Which brings us back around to Proudhon, who is just full of surprises, if you're willing to wade in. We know that Proudhon admitted the inevitability of some sort of "state," or state-like "concentration," and that it was to counterbalance this that he proposed simple, individual property within anarchy. And we have some indications of what the word "state" meant to him, from The Theory of Property. But Proudhon had a habit of tucking important details in unlikely places, and I only just tracked down the pages from The Theory of Taxation where he engages in his most radical reconstruction of the notion of the "state." There, "the State" is closely identified with that "collective force" which was so important to Proudhon's initial critiques of property and governmentalism. And, there, it becomes clearer just what the "late" Proudhon is on about - and it is exciting, if hardly orthodox anarchism. I'll try to finish up some translations and see if I can get that excitement across. . .

Sunday, August 17, 2008

Missing pieces

I've been working on a collection of short biographies of radical figures, sort of an introductory miscellany, and had been translating Elisée Reclus' "John Brown" to include there. Gallica has a rough, but readable scan of what appears to be a pamphlet version of the text. Now that I've translated it, it also appears to be an incomplete version. Some text, probably at least a few lines, is pretty clearly missing. Brown's capture, trial and death seem to have disappeared between one line and the next. This looks like an "original" error, rather than a recent scanning error. It's still unfortunate. And I can't seem to track the original down: "John Brown." La Cooperation. 14 July 1867. I anyone has access to that journal, I would love to complete the translation work.

Of course, the problem of missing bits and pieces is a fairly common one. Voltairine de Cleyre's translation of Jean Grave's Moribund Society and Anarchy is one of those texts that are mostly available online, but have unreadable pages in the scans. One of these days, we'll be able to get all this stuff available in complete form.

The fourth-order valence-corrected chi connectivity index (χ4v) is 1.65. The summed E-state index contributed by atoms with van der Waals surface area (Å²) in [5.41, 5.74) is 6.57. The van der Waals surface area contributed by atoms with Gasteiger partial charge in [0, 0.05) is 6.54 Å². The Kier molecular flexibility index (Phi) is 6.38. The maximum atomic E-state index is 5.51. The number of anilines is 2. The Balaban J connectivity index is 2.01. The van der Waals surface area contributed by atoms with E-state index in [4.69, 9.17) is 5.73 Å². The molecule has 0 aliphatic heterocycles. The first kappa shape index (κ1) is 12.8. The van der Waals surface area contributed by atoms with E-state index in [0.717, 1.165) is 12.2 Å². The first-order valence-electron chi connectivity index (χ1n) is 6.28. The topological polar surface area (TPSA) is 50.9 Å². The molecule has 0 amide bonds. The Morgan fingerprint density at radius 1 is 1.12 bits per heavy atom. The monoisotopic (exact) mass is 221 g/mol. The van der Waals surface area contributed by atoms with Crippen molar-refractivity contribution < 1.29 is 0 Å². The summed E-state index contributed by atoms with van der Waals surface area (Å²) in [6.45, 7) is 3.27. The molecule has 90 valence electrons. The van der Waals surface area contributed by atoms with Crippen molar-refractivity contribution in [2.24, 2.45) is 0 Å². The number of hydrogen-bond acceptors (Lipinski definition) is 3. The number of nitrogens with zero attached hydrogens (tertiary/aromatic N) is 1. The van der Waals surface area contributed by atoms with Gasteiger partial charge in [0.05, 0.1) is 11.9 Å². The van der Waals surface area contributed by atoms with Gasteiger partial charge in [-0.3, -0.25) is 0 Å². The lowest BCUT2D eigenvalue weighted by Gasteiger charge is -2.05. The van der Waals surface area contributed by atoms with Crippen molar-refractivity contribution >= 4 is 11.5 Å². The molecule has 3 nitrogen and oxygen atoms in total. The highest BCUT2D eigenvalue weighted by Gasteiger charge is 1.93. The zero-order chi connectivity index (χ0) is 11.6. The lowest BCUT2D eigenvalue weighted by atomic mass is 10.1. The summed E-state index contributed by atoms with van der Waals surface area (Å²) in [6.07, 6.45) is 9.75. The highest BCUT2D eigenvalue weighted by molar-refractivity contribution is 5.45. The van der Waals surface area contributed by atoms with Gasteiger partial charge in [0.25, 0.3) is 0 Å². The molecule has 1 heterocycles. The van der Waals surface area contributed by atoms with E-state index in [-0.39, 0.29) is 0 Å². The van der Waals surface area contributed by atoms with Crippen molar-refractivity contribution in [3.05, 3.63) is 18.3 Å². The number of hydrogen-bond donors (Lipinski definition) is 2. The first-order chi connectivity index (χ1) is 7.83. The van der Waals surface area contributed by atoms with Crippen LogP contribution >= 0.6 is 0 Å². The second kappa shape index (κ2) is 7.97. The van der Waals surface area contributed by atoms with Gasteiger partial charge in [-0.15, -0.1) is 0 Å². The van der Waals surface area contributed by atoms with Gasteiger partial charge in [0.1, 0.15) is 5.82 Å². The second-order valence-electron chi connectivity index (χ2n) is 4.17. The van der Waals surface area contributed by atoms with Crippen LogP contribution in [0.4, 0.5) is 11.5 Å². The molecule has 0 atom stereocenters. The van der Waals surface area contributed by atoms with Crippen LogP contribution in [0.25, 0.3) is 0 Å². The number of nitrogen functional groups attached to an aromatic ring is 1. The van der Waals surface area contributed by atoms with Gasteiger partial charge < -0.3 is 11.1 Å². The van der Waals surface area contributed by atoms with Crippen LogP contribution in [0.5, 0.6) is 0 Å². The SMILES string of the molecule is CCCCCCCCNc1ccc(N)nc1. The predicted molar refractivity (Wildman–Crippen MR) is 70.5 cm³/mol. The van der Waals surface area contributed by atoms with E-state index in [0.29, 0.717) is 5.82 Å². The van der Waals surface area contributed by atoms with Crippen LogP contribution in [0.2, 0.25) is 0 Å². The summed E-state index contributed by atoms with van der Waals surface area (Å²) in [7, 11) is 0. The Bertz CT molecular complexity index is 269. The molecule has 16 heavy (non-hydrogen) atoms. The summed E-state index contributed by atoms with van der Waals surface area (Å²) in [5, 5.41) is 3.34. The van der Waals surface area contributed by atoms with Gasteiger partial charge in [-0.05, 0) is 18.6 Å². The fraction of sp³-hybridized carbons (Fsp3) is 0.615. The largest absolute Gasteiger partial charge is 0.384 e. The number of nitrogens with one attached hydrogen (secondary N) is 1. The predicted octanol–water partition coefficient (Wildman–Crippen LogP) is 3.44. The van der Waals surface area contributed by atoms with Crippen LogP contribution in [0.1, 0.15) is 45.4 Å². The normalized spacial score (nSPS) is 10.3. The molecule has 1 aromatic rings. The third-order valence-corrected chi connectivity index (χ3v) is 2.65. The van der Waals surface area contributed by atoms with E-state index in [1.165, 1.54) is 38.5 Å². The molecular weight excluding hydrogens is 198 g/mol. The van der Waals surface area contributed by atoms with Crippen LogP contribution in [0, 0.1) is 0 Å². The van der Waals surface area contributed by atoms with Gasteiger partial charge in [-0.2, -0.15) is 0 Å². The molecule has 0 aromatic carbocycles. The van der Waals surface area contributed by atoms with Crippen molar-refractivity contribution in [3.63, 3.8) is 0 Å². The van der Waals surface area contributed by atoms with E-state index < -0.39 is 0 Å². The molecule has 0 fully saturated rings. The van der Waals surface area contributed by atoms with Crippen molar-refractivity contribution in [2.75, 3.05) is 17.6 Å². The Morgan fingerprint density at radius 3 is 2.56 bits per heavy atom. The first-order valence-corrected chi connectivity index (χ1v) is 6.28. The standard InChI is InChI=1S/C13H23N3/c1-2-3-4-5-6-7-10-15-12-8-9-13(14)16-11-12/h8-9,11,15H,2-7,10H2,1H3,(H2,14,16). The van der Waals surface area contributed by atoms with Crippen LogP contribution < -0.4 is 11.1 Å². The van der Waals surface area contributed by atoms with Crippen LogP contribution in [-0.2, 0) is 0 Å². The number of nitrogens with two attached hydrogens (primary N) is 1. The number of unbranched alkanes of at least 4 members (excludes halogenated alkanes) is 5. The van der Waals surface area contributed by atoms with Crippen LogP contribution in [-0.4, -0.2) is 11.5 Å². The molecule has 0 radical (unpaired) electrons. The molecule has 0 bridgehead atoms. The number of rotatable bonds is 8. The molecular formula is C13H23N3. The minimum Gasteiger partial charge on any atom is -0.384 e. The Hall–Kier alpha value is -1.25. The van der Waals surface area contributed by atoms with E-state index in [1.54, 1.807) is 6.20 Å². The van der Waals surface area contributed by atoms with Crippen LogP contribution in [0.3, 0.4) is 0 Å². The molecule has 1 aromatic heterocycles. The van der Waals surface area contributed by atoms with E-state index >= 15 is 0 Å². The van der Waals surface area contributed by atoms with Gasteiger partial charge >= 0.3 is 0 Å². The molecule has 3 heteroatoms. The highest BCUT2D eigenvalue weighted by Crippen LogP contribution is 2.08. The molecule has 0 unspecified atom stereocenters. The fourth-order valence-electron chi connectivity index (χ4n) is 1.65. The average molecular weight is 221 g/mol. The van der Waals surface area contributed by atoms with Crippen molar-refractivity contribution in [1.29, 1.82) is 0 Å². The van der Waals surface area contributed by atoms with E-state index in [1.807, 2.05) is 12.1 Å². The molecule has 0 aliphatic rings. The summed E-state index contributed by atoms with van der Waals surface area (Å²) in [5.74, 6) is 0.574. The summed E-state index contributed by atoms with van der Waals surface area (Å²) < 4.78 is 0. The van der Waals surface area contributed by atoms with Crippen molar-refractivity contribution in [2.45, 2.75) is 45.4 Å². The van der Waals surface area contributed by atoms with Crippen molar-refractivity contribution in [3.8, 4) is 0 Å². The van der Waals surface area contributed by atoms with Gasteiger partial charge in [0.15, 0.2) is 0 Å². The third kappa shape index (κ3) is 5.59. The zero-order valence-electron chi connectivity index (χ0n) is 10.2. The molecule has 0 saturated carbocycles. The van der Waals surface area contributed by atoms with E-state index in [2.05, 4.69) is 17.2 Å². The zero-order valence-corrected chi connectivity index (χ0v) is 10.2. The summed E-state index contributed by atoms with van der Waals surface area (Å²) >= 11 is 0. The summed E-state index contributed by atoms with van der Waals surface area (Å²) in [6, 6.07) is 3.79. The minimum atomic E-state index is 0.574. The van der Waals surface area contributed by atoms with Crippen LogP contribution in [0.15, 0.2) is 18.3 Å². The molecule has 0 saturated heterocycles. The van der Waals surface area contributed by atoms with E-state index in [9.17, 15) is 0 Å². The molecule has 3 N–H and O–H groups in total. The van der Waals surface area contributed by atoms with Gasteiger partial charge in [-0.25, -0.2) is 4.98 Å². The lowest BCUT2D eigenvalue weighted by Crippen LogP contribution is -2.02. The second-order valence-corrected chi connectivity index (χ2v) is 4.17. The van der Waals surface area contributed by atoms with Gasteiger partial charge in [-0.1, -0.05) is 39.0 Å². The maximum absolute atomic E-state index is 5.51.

Monday, August 11, 2008

Two Proudhon-related tidbits

A lengthy review of Proudhon's Du principe de l'art et de sa destination social, and a rough translation of the final, summary chapter of Theory of Property.

Saturday, August 09, 2008

Radical History night at Laughing Horse

A new weekly event, at Laughing Horse Books!

R@dical History Series


  • 8/12: P.-J. Proudhon and "Property is theft!" (Theme and Variations)
A survey of the uses to which Proudhon put his famous phrase.
  • 8/19: Panarchy and Pantarchy: Hierarchy in a free society
P. E. Depuydt and Stephen Pearl Andrews push the envelope of anarchy.
  • 8/26: Anarchists as Inventors:
From desk-top publishing 1830-style to the Lysander Spooner's "elastic bottom."

With Shawn P. Wilbur (Laughing Horse Collective, Alliance of the Libertarian Left)

Tuesdays, 7-9 pm, Laughing Horse Books, 12 NE 10th, Portland, OR

We'll see what, if anything, develops out of these meetings. Things will be very informal, while we figure out whether there is interest in a more formal study group. I'll be focusing on good stories with larger implications for understanding movement history and our present possibilities.

Wednesday, August 06, 2008

August 6, 1945

A repost, but one appropriate for the day:

Guinea-Pig Fleet: Hiroshima Tattoo